Wines made of California Sangiovese are full-bodied, tannic, and high-acid. Their fruit-forward profile displays distinct flavors and aromas of cherry, raspberry, and black currant, together with subtle notes of thyme and cinnamon.

8 most popular white grape varieties and wines in California

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Known as the “queen of white wine grapes,” Chardonnay is the most widely planted in California. These thick-skinned yellow grapes produce top-consumed white wines in the U.S.

The variety of Chardonnay wine styles is amazing — from light-bodied wines that are crisp and refreshing wines to full-bodied, buttery versions.

Chardonnay wines are very aromatic, with notes of ripe pineapple, apple, fig, melon, honey, and citrus. Unoaked versions of Chardonnay display hints of minerality, while oaked versions that undergo malolactic fermentation get notes of vanilla, toast, and baking spices.

Chardonnay grapes make not only amazing single-varietal white wines but also blends. Moreover, Chardonnay is an essential element of many sparkling wines.

Sauvignon Blanc

Sauvignon Blanc is an aromatic white wine grape variety known for its adaptivity. While this noble grape performs well in many wine regions across the globe, temperate climates are perfect for it.

Californian Sauvignon Blanc is famous for its herbal and light smoky taste, with citrus fruits, melon, fennel, and green olive on the palate. Sauvignon Blanc typically comes in dry versions, although there are sweeter versions. In Napa Valley, Sonoma County, Lake, and other regions cultivating Sauvignon Blanc, you can find high-quality single-varietal wines and blends made using this grape variety.


Riesling is a white wine grape variety with small berries and bunches. The botanical name for these grapes used in California is White Riesling.

Riesling wines are notable for their fruity and floral aromas. The high acidity of Riesling grapes contributes to the great aging potential of the resulting wines. Rieslings may come in different styles — from sweet to bone-dry. 

Pinot Gris or Pinot Grigio

Pinot Gris or Pinot Grigio is a mutation of the Pinot Noir grape variety. Unlike most white wine grapes, Pinot Grigio grapes are pink-red, grayish, or purple. Still, because the grape skins aren’t in contact with the grape juice during the fermentation, Pinot Grigio wines obtain a golden color, just like other white wines.

Pinot Gris grapes produce easy-drinking light-bodied wines with medium to high acidity. The primary notes found in Pinot Grigio wines are stone fruit, white peach, apple, pear, and lemon zest. After undergoing malolactic fermentation, Pinot Gris wines become less acidic and fuller-bodied.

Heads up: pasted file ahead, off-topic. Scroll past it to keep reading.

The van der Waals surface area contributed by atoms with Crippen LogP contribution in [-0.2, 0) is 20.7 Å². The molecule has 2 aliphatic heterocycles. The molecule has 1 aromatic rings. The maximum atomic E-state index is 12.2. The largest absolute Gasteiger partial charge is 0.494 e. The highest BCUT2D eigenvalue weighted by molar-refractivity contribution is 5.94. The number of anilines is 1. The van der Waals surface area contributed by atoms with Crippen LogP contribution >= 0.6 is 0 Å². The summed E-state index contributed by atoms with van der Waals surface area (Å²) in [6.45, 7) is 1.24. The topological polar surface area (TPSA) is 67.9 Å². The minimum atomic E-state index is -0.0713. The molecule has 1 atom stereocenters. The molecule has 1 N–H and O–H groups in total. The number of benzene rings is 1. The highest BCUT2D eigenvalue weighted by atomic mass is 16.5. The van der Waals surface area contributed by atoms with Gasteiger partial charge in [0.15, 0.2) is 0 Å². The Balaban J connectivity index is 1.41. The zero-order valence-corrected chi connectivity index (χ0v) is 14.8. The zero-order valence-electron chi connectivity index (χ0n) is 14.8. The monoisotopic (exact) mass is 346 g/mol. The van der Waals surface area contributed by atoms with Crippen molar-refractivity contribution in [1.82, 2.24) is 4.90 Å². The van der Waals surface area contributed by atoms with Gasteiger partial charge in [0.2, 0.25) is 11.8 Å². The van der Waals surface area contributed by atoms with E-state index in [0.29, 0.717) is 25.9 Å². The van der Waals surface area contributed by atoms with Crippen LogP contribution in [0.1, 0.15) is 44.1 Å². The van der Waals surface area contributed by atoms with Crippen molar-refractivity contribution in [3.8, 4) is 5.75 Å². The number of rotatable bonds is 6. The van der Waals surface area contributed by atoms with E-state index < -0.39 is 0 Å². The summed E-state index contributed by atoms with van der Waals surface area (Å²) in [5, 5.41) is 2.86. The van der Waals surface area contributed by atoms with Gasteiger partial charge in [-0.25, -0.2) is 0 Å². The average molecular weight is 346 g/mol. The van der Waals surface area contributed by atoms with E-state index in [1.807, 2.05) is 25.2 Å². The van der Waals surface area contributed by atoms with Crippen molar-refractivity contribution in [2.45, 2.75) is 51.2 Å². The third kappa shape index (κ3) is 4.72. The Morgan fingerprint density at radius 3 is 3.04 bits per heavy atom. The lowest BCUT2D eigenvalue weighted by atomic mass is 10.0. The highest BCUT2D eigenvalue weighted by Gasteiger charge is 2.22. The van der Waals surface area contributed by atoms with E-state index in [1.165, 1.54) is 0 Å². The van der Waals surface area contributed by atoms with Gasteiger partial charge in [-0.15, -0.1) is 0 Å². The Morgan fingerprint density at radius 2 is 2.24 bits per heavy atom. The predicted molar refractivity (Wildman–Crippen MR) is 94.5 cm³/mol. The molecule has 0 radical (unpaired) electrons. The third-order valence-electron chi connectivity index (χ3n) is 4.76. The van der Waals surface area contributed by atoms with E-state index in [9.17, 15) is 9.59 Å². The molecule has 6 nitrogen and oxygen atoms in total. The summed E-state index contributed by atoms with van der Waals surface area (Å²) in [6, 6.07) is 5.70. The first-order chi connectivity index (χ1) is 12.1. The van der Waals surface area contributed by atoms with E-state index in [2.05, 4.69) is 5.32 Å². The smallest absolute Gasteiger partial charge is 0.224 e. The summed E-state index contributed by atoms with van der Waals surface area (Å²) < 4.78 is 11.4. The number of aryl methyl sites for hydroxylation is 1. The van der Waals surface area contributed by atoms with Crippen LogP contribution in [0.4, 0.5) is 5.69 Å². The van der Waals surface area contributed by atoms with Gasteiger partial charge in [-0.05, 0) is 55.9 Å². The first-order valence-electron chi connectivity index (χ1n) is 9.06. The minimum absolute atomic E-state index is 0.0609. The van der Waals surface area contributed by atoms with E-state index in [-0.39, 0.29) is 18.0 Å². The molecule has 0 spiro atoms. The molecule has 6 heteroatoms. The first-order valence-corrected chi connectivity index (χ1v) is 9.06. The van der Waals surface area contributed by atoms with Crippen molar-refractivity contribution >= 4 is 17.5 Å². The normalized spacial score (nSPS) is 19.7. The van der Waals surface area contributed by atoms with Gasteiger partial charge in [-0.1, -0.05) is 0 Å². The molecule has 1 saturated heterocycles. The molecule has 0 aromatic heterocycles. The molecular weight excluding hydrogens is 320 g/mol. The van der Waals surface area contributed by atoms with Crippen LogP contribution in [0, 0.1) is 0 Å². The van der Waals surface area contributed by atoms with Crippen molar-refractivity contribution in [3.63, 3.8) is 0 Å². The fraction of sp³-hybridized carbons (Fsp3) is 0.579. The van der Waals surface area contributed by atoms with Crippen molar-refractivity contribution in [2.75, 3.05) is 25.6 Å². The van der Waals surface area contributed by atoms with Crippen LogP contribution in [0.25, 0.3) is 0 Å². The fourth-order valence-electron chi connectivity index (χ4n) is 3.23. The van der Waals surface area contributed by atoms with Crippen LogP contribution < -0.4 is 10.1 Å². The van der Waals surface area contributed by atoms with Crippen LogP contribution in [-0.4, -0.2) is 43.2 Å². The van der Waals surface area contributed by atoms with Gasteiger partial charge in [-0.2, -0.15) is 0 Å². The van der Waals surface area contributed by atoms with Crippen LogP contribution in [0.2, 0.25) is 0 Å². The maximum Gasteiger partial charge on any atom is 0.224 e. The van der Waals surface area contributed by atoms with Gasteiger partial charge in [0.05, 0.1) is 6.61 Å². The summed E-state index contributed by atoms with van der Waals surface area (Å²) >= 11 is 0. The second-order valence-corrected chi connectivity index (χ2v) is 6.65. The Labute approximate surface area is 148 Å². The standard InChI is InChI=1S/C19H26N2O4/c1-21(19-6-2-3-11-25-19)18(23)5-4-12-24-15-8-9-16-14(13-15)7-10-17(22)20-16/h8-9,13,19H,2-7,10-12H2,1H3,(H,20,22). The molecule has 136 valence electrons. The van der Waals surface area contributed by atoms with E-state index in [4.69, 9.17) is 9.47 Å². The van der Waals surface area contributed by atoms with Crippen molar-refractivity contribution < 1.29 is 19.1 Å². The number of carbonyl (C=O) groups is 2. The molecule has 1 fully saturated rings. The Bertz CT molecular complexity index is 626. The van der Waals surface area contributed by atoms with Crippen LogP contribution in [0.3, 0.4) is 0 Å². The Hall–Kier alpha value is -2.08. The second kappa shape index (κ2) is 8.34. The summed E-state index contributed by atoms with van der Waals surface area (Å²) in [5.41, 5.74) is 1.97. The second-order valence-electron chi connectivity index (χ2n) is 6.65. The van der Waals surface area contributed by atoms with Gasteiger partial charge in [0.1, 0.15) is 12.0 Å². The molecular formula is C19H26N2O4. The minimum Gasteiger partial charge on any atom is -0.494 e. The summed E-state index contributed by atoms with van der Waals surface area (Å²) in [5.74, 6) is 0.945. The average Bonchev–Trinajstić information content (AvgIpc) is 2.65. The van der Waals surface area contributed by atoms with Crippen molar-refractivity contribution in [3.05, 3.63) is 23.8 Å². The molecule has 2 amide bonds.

Chenin Blanc

Chenin Blanc is another popular white grape variety grown in California, especially in the Central Valley region. 

In general, Chenin Blanc grapes produce refreshing wines with fruity flavors. Chenin Blanc wines typically have a light to medium body and zingy acidity. The notable feature of Chenin Blanc is its versatility, as it can create an array of wine styles, including dry, sweet, sparkling, and oaked versions.


Viognier grapes are small and low-yielding. While drought-resistant, Viogner performs best in cooler climates and high elevations. In California, you can find Viognier plantings on the North Coast and the Central Coast.

Wines made from Viognier are typically dry, with dominant notes of tangerine, mango, peach, and honeysuckle. Oak aging gives Viognier wines a creamy texture and notes of vanilla, clove, and nutmeg. 


Semillon is a high-yielding thin-skinned grape variety that is relatively easy to grow. What’s noteworthy about this variety is its exposure to Botrytis — a kind of noble rot that can add amazing characteristics to future wine.

Semillon grapes produce dry and sweet wines with citrus, peach, chamomile, and beeswax flavors and aromas on the palate. 

Single-varietal Semillon wines and blends using Semillon, Sauvignon Blanc, and other white wine grapes are both sought-after options.

Muscat or Moscato

The term “Muscat” or “Moscato” unites the group of over 200 white wine grape varieties. Muscat is an aromatic grape variety cultivated in many wine regions across the globe, including the Central Coast of California.

Light-bodied Muscat wines may come in various styles — dry and sweet, still and sparkling. The primary flavors of Muscat wines include Meyer lemon, Mandarin orange, and pear.

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Final notes

As you can see, the variety of grapes and wine names is stunning. Each grape variety widely grown in California has unique characteristics adding to the flavor profile of the resulting wine. We hope our guide will help you stock up the collection of wines made of these most popular wine grapes.